Makers vs Takers

The best startups have a ‘Do It Yourself’ attitude. When a problem arises, no one get’s assigned the task to solve it. The team jumps right in and gets to work. There’s always a sense of ownership and a sense of pride. They build new things because it’s cool. They think of ways to make things better and make it happen. They are the ‘Makers’, and for lack of a better word, they make $hit happen.

The Makers are usually a small group, they are the creative people. A larger group of consumers are the ‘Takers.’ The Takers are both good and bad, so let’s discuss the Makers and Takers.

Punk Rock

Years ago, and I mean years ago, I was in a Punk Rock band. I play bass and we gigged around New York City back in the early 90’s. New York City seem so much grungier than it is today and many of my old haunts have closed up and gone away. My bandmates and I even recorded our songs and we printed a few printed a few 7" records. This was back when CD’s just came out and there was no such thing as Apple Music. You actually had to go to a place like Tower Records to buy music.

Ah, memories!

Marty was our first singer and he was the classic punk rocker. He had a mohawk, some self made tattoos, never showered, and lived to prank “the man.” He was cool to hang out with when you’re in your early 20’s, but not so cool when you have to work a 9 to 5 and need to support a family.

One night, in a flash of Marty clarity, he said something to me that I’ve never forgotten. He said,

“All those kids that used to pick on you in school for drawing, making art, music, whatever. Those fuckers are going to buy that shit from you one day. You’ll have the last laugh.”

Boy, was he right.

Takers

If you’ve read my articles on Open Source here and here, you’ll undoubtedly realize that there are a lot of Makers out there that make free machine learning software. They give their creative spirit and brains freely to build ‘cool shit’ and release it to the world in an unspoken ‘look what I made’ way. Of course, there’s a lot of Takers out there because it’s FREE!

If the free software is awesome they’ll get a lot of Takers! It’s a great feeling once your software or library gets recognition, but it’s also a double edged sword. Especially when I read things like this:

If you use Pandas, Matplotlib, and Numpy, know that about 15 people — worldwide — maintain those libraries. Sure, there are a lot of makers that add to those libraries but all those changes need to be reviewed and accepted by the maintainers. When you look at the millions of dollars ($) and millions of downloads, compare it to the developers and maintainers, you can quickly see the problem.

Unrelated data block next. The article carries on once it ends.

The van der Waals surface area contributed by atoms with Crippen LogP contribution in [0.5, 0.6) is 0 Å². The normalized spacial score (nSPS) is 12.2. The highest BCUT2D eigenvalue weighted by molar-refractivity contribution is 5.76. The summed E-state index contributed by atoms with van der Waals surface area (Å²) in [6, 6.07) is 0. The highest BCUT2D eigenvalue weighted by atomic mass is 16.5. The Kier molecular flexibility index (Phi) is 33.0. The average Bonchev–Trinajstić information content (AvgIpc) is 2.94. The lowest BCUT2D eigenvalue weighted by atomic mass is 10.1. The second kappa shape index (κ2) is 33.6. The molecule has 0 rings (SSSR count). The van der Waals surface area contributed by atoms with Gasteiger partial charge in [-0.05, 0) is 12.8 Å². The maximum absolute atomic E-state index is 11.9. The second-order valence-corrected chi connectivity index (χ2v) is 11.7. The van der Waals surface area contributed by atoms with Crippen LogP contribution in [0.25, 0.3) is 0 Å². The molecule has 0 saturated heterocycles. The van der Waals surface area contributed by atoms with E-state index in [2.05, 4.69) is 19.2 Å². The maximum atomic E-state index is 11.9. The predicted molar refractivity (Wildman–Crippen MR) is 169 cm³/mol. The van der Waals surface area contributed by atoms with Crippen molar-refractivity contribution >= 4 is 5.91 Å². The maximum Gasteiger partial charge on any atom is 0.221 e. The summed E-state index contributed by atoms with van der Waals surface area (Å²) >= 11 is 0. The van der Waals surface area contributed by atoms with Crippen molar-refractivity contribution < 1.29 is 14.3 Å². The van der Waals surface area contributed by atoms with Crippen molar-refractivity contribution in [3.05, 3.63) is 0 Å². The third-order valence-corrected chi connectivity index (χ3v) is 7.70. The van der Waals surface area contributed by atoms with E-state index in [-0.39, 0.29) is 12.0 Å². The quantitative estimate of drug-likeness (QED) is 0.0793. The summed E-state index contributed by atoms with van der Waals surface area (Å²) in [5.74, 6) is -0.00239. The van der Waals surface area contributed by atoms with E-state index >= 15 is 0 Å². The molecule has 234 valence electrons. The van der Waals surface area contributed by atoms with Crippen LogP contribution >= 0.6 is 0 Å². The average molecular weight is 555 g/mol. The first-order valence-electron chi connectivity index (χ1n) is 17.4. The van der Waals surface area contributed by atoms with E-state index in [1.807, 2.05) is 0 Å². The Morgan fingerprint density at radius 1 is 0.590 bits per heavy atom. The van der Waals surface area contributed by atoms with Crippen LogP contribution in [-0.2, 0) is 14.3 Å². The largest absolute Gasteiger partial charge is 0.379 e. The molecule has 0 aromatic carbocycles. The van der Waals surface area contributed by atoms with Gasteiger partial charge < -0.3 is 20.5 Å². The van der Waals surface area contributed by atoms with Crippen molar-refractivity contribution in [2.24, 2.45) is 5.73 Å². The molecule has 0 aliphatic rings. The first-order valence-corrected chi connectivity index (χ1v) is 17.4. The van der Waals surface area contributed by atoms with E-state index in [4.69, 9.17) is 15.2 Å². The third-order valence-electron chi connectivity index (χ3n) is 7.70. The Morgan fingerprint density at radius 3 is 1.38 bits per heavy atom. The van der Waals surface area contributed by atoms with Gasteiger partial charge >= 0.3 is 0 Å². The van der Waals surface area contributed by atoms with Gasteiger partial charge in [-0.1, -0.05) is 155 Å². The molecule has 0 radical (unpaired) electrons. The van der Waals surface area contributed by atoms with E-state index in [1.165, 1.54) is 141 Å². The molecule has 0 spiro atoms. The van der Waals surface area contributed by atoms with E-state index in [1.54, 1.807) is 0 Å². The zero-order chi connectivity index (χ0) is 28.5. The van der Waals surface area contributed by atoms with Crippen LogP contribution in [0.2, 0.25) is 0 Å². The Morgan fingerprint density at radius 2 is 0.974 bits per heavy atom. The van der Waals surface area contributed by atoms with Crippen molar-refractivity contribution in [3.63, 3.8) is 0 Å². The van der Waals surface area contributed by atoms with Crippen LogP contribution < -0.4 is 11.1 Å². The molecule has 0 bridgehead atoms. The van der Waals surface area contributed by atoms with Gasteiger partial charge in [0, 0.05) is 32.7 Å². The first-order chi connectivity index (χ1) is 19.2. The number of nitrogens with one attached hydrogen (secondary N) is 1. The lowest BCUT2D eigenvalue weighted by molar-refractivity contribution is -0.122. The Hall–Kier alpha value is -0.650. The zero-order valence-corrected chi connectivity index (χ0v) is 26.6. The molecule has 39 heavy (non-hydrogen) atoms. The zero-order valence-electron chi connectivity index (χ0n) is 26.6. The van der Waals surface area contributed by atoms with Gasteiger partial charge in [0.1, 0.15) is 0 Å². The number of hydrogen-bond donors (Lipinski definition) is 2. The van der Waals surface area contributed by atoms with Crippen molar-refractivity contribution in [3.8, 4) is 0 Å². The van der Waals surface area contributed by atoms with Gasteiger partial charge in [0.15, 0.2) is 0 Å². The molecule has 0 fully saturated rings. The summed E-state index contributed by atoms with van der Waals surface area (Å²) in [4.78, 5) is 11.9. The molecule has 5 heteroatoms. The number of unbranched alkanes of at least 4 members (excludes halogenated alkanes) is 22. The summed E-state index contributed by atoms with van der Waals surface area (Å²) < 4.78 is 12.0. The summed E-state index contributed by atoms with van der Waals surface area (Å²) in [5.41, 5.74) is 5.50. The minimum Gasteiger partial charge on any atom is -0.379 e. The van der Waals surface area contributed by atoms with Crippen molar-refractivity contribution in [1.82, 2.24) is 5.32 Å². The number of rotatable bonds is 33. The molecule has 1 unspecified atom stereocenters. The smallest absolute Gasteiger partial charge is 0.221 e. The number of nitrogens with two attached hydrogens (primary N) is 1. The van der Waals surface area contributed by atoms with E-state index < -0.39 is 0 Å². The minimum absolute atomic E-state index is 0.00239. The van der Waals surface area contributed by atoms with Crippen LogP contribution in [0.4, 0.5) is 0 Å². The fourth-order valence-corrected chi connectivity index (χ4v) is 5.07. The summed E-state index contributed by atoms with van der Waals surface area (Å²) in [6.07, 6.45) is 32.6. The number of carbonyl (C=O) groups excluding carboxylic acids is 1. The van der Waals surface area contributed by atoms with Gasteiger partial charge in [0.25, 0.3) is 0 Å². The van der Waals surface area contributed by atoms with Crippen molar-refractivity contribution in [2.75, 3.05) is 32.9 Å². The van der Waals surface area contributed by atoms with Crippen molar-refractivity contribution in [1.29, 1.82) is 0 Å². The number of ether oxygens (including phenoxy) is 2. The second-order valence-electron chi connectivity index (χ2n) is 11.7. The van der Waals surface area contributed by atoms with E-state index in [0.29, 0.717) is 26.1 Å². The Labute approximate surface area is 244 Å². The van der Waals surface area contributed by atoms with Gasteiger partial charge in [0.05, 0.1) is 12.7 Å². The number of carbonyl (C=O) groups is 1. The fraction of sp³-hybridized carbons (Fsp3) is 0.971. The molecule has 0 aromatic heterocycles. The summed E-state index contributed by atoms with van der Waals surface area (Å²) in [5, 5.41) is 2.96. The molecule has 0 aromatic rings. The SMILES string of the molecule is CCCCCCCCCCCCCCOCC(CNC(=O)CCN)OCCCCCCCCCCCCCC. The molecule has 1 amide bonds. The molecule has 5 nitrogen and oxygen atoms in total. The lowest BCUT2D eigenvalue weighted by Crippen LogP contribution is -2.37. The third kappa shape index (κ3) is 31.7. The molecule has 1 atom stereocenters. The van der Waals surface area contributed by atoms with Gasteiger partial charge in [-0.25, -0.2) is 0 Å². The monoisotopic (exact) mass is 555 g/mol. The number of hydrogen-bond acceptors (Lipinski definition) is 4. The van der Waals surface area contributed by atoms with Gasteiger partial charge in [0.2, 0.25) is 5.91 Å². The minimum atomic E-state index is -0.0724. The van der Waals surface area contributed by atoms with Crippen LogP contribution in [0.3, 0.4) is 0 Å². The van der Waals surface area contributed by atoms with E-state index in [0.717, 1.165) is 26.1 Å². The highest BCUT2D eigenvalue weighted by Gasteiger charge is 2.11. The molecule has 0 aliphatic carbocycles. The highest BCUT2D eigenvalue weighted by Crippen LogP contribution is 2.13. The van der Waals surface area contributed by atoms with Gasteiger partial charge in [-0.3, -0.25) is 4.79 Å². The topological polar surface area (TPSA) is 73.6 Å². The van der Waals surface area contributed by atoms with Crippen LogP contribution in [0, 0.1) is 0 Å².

Donations and Support

There are people and companies that just take the open source software and never give back to the community. They never develop fixes they need, they just wait for someone else to do it. Most Takers never pay for things like support, or they skip over the suggested donation of $1 or $5, cause ‘Fuck it, someone else will pay. I can’t right now.’

Have I been guilty of this? Yes. But I’m getting better. Now, I pay for open source software I like and use. I’ve written countless of tutorials and given back to the community (it’s the only reason why this blog still exists). I try hard not to be a Taker and more of a Maker.

On the flip side, the Takers can help if they stay involved. They can develop the fixes to the codebase and create pull requests, or show the Makers a radically new way of implementing the software. There are good Takers out there that realize that the Open Source ecosystem thrives on a continuous feedback loop, and that investing money is a good way to keep that loop well lubricated.

Flip the Script

Makers vs Takers is a very adversarial view and I purposely titled this article that way. In reality, it doesn’t have to be this way. In an ideal world, it should be Makers and Takers.

However, the reality is that many a great open source project either dies or becomes closed source. It’s very rare that someone else takes over the project and keeps it going. Often, it has a decent Taker base, it’ll convert to Closed Source or some weird Chimera called Open Core. This quickly pisses off the Taker community and you end up losing them to other Open Source (free) software.

The way to flip the script is to offer paid support. It doesn’t always work out this way, but if you have a big enough community that uses your work, you can get a royalty for it. You are the expert, the creator, and they’ll pay for expertise. Especially if they use your creation in production and millions of dollars is at stake.

Flipping the script in my mind is imperative to keeping many open source projects alive. It has to be. What if those 15 maintainers of NumPy, Matplotlib, and Pandas just redirected their free time to doing something else? Maybe some group of people will step in, maybe not. When you have such a disproportion of Takers vs Makers, a cynical person will say “no one will step up and volunteer to make free stuff for me.”

So the question is, can we change a Maker vs Taker society to a Maker and Taker society?

Let’s hope so.


Originally published at Neural Market Trends.